Strategic Nonlinear Income Tax Competition with Perfect Labor Mobility

32 Pages Posted: 7 Feb 2011

See all articles by Felix J. Bierbrauer

Felix J. Bierbrauer

Max Planck Society for the Advancement of the Sciences - Max Planck Institute for Research on Collective Goods

Craig Brett

Mount Allison University - Department of Mathematics and Computer Science

John A. Weymark

Vanderbilt University - College of Arts and Science - Department of Economics

Date Written: January 31, 2011

Abstract

Tax competition between two governments who choose nonlinear income tax schedules to maximize the average utility of its residents when skills are unobservable and labor is perfectly mobile is examined. We show that there are no Nash equilibria in which there is a skill type that pays positive taxes to one country and whose utility is larger than the average utility in the other country or in which the lowest skilled are subsidized. We also show that it is possible for the most highly skilled to receive a net transfer funded by taxes on lower skilled individuals in equilibrium. These findings confirm the race-to-the-bottom thesis in this setting.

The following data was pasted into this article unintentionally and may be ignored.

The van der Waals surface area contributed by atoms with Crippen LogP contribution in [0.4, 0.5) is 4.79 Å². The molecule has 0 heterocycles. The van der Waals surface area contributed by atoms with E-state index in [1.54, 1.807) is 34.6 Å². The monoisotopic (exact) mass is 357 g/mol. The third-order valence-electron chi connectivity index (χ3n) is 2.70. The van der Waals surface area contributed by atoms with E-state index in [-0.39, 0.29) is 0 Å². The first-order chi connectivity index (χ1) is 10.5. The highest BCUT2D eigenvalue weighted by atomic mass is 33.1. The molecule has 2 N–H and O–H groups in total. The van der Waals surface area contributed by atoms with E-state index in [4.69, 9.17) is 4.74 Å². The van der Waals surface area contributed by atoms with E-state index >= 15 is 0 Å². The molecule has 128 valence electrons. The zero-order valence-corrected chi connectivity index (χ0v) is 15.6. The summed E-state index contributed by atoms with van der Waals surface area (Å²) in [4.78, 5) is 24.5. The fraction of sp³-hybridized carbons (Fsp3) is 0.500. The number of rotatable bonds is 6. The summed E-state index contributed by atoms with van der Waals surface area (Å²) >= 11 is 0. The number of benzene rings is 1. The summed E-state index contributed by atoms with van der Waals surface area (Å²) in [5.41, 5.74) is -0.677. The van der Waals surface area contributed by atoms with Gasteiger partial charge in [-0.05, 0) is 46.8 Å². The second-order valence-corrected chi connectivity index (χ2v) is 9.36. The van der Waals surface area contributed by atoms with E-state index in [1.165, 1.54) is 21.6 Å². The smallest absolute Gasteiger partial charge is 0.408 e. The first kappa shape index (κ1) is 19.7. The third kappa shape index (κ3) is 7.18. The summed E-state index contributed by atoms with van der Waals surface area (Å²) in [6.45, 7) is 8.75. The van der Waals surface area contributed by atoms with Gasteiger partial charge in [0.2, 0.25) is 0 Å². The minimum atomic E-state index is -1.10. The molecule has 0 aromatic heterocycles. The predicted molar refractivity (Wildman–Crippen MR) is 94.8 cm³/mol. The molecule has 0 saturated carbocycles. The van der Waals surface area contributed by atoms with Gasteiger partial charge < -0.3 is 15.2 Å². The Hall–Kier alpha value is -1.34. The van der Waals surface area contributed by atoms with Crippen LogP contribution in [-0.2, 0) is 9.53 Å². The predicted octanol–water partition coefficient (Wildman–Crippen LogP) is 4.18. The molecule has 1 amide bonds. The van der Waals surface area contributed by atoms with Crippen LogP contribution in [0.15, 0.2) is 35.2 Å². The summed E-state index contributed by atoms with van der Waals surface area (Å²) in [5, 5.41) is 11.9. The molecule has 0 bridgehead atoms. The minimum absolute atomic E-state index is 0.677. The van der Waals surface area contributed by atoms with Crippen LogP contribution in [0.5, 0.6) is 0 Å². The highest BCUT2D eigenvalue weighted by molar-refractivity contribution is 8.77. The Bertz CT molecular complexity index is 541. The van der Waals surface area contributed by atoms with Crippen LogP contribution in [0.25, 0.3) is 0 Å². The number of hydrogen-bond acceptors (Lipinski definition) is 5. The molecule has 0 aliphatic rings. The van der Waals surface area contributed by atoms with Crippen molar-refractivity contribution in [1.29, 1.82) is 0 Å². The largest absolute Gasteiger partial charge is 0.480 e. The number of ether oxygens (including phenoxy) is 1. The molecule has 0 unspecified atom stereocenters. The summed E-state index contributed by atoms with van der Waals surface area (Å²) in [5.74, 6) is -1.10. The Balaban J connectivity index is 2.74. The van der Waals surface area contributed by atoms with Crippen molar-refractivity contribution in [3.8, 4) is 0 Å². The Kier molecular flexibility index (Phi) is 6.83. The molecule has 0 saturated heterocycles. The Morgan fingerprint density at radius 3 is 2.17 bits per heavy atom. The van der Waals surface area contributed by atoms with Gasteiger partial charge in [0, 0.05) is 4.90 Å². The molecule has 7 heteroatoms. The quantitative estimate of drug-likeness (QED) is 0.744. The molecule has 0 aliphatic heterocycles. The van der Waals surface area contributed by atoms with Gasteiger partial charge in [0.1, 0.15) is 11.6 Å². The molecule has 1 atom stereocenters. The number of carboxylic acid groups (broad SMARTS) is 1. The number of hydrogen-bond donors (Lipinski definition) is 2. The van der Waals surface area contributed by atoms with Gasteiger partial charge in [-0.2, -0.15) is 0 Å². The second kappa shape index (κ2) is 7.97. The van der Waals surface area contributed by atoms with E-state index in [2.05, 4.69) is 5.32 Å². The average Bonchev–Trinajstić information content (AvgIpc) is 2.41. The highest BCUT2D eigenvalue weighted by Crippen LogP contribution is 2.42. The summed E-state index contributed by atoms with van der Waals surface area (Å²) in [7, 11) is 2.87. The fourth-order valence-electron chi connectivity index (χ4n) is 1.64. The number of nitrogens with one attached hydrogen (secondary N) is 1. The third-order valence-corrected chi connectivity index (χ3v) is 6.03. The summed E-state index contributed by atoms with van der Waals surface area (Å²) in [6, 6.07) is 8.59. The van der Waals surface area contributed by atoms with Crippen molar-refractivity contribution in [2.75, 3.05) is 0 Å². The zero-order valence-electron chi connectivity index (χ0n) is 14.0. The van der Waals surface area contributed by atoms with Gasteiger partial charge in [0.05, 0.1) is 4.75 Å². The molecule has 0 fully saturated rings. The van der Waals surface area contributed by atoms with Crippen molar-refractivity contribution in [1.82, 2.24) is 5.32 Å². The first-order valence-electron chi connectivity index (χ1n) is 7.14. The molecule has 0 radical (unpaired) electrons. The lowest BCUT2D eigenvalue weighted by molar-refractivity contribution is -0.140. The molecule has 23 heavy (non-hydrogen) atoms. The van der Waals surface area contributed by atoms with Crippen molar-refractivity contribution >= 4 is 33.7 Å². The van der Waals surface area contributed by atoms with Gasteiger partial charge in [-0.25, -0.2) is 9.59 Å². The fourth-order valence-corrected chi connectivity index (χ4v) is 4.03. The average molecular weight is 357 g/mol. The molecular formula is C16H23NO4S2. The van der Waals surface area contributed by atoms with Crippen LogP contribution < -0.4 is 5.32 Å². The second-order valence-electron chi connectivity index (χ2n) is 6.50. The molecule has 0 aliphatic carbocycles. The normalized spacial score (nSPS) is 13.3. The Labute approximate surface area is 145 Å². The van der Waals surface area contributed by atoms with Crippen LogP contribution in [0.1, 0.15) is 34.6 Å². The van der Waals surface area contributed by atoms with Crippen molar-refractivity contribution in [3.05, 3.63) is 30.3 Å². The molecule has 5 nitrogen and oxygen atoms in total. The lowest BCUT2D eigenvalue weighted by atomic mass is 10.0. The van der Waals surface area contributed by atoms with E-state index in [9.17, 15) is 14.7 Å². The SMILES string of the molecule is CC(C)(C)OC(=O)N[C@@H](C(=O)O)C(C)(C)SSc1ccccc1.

Keywords: income tax competition, labor mobility, optimal income taxation, race to the bottom

JEL Classification: D82, H21, H87

Suggested Citation

Bierbrauer, Felix J. and Brett, Craig and Weymark, John A., Strategic Nonlinear Income Tax Competition with Perfect Labor Mobility (January 31, 2011). CESifo Working Paper Series No. 3329. Available at SSRN: https://ssrn.com/abstract=1756668

Felix J. Bierbrauer (Contact Author)

Max Planck Society for the Advancement of the Sciences - Max Planck Institute for Research on Collective Goods ( email )

Kurt-Schumacher-Str. 10
D-53113 Bonn, 53113
Germany

Craig Brett

Mount Allison University - Department of Mathematics and Computer Science ( email )

67 York Street
Sackville NB E4L 1E6
Canada

John A. Weymark

Vanderbilt University - College of Arts and Science - Department of Economics ( email )

Box 1819 Station B
Nashville, TN 37235
United States
1-615-322-1437 (Phone)
1-615-343-8495 (Fax)

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